Master of Karaoke?

Karaoke Star!

cc: flickr.com/photos/derekgavey

From the “Research Interests” section of my application package:

“My course work will focus on media, technology and literacy. The proposal for my research project is to focus on media-enhanced presentation styles that encourage improvisation and participation. Specifically, I will be examining PechaKucha, Ignite, PowerPoint Karaoke, and Battle Decks events. My final project will explore how these presentation styles can contribute to meaning-making and community building in an educational setting.

My research will focus on these presentation styles as a new type of literary form; a digital, participatory, fluid and multi-modal script. Through an examination of these presentation formats, I’ll discuss how the enforced structure of these styles affects the information presented, suggesting that the rules demand a creative and intentional approach to meaning-making. I will look at ways in which this enhanced script creates a new performative experience, establishing new relationships between the presenter, audience members and external online participants who are contributing to the discourse during the presentation. I will explore the interplay between the live events and the online commentary, examining how the boundaries blur between the "real" presentation and the "backchannel" conversation, and how this interplay can serve to enhance or distract from the intended meaning of the performance.

My research will draw from and advance the work done by Guelph’s Media Education Project and the international Improvisation, Community, and Social Practice research project. I will be working with educators to explore how these presentation styles can be incorporated into course delivery and student assessment.  Together with these educators, I will explore the new literacies necessary for students to be able to effectively participate in and learn from these new presentation styles.  Beyond the context of the University, I will build partnerships with the technology and arts community and community-based organizations, with the goal of creating a community engaged approach to this scholarship.”

@barrydahl put it well: “Cool – you’re going to get a degree in PechaKucha and Karaoke. I’m looking for a program in slot car racing and ping pong.”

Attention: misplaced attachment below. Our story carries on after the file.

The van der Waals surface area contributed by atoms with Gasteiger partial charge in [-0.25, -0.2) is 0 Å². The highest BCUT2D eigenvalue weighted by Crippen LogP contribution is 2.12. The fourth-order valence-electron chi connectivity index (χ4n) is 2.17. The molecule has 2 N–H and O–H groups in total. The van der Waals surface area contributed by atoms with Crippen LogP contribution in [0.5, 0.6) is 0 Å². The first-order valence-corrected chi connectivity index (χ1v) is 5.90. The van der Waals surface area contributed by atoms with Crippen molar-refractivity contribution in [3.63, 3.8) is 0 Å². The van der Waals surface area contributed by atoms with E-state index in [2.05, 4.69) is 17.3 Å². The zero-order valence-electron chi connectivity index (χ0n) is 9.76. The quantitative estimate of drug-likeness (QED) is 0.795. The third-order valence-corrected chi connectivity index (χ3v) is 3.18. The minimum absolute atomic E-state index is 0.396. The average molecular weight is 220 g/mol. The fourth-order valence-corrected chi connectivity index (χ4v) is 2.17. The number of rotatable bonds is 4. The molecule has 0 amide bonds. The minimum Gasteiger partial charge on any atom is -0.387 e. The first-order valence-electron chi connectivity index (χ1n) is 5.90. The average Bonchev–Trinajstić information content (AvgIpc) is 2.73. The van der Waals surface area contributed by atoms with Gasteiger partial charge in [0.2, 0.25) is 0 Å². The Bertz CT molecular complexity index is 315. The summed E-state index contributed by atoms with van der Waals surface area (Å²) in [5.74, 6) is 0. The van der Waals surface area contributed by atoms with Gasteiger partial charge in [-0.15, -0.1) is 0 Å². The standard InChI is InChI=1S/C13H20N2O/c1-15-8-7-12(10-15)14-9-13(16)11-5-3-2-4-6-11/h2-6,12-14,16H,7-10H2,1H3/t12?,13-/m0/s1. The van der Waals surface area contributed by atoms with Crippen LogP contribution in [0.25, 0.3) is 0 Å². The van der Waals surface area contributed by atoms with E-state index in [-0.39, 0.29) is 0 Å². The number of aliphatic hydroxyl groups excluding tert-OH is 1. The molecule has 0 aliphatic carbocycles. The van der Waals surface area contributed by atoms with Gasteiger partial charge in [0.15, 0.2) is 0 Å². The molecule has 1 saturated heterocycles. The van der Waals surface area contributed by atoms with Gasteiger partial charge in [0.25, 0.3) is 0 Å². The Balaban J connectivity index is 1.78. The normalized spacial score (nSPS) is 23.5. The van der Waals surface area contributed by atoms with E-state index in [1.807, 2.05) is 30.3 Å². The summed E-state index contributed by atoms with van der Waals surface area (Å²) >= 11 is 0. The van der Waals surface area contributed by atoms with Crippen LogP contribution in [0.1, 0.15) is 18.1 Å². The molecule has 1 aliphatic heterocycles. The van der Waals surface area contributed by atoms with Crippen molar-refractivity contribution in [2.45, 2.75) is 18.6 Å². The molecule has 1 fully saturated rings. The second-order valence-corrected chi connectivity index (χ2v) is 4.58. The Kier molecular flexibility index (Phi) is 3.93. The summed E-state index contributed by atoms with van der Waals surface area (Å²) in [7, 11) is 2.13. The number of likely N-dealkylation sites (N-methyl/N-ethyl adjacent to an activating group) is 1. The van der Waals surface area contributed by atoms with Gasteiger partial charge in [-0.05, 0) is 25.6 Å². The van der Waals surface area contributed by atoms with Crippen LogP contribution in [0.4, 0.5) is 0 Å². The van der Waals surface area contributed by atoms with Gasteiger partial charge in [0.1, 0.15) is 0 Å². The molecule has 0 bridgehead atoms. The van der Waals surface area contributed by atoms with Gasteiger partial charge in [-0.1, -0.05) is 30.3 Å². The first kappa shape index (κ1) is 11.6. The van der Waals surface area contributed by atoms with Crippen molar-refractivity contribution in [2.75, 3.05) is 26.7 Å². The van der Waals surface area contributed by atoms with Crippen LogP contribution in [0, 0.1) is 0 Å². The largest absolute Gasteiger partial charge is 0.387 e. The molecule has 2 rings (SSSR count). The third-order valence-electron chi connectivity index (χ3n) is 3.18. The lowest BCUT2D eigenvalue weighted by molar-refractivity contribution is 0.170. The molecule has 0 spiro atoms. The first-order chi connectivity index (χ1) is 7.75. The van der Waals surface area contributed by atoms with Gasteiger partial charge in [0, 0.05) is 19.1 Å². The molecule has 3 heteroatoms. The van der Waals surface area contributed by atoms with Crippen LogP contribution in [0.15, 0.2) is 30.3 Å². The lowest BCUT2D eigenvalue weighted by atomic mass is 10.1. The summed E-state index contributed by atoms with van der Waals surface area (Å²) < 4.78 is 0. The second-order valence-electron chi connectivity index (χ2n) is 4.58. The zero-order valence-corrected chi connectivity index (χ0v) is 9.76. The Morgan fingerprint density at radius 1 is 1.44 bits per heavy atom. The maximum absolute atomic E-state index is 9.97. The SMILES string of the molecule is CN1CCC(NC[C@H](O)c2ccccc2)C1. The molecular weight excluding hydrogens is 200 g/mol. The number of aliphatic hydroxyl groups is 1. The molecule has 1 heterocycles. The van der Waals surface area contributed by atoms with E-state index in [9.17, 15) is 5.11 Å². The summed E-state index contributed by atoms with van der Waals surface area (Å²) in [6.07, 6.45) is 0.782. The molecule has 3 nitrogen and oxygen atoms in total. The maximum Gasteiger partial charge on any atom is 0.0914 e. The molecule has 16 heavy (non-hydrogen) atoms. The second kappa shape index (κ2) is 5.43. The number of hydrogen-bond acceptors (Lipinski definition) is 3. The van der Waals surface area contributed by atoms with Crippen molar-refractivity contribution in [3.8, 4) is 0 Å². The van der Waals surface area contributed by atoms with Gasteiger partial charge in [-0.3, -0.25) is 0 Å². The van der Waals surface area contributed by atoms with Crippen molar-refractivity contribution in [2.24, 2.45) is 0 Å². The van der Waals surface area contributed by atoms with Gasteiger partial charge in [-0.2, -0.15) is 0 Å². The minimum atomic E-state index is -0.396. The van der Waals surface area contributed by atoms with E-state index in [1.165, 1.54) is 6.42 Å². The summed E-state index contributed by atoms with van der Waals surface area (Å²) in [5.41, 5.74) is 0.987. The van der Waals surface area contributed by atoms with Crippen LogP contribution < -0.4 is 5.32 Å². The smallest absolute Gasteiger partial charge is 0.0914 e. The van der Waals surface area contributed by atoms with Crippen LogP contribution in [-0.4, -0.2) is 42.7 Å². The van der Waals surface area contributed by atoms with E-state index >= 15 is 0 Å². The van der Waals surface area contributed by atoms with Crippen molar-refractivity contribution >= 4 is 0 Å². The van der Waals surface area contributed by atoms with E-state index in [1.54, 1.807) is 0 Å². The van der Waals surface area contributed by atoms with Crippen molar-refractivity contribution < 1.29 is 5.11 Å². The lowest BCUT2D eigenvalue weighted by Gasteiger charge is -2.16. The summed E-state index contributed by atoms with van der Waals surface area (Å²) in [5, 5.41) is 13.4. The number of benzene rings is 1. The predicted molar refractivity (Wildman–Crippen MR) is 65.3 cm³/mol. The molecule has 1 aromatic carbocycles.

I’ll show him!

Guelph Technology Economy, 2011 Conference

The Guelph technology sector is one of the key elements to the Guelph economy, and is growing. I was honoured to be asked to be part of the steering committee for the 2nd Annual Guelph Technology Economy Conference – January 18, 2011.

Guelph Technology Economy

I participated in the conference last year. It’s an important event for a number of reasons:

  • support for the technology sector in Guelph
  • awareness of the significance of the Guelph technology sector and knowledge-based companies
  • networking and connections between technology companies, higher education, and knowledge-based companies

There’s a great line-up for this, ranging from Jim Jarrell to Doug Minett to Kirk Roberts to Kelly Brooks and others.

Arts & Digital Media, Innovation Guelph, Mobile Applications, Cloud Computing, Data Acquisition and Processes and Local Recruiting, Food, Prizes, and all that.

Conference Website.
Registration.

If you work with learning objects & repositories, what’s your experience been?

For the past 8 months, I’ve been researching Learning Object Repositories, trying to figure out just what they’re all about and how their potential benefit to course design and delivery. Admittedly, it’s not the most exciting of discussion topics, and to those of you who don’t work or play in this field, this video might be worth watching instead.

The idea of “Learning Objects” and “Repositories” have been around for awhile. David Wiley has a thing or 2 to say about about them. For now, I’m going to steer clear of definitions, metaphors and discussions around their effectiveness (or lack thereof). Let’s just say, I think they have their use.

There’s a bunch of LOR-type tools and databases out there; some tied to a learning management system, some stand-alone, some commercial, some open source. The Edutech Wiki has listings and information. We use the Desire2Learn Learning Platform tools at the University of Guelph, so my experience is flavoured by that. I have, however dabbled in some other tools, for comparison purposes.

Here’s my thinking on LORs:

  1. They require a different way of thinking about content development and course design. It’s not just about uploading files from your desktop to a course site. To be effective, there needs to be “Learning Object Thinking” built into content design. Modularity. Re-usability.

  2. Learning Object Repositories are disruptive technologies. They promote sharing and openness. These will be foreign concepts to some.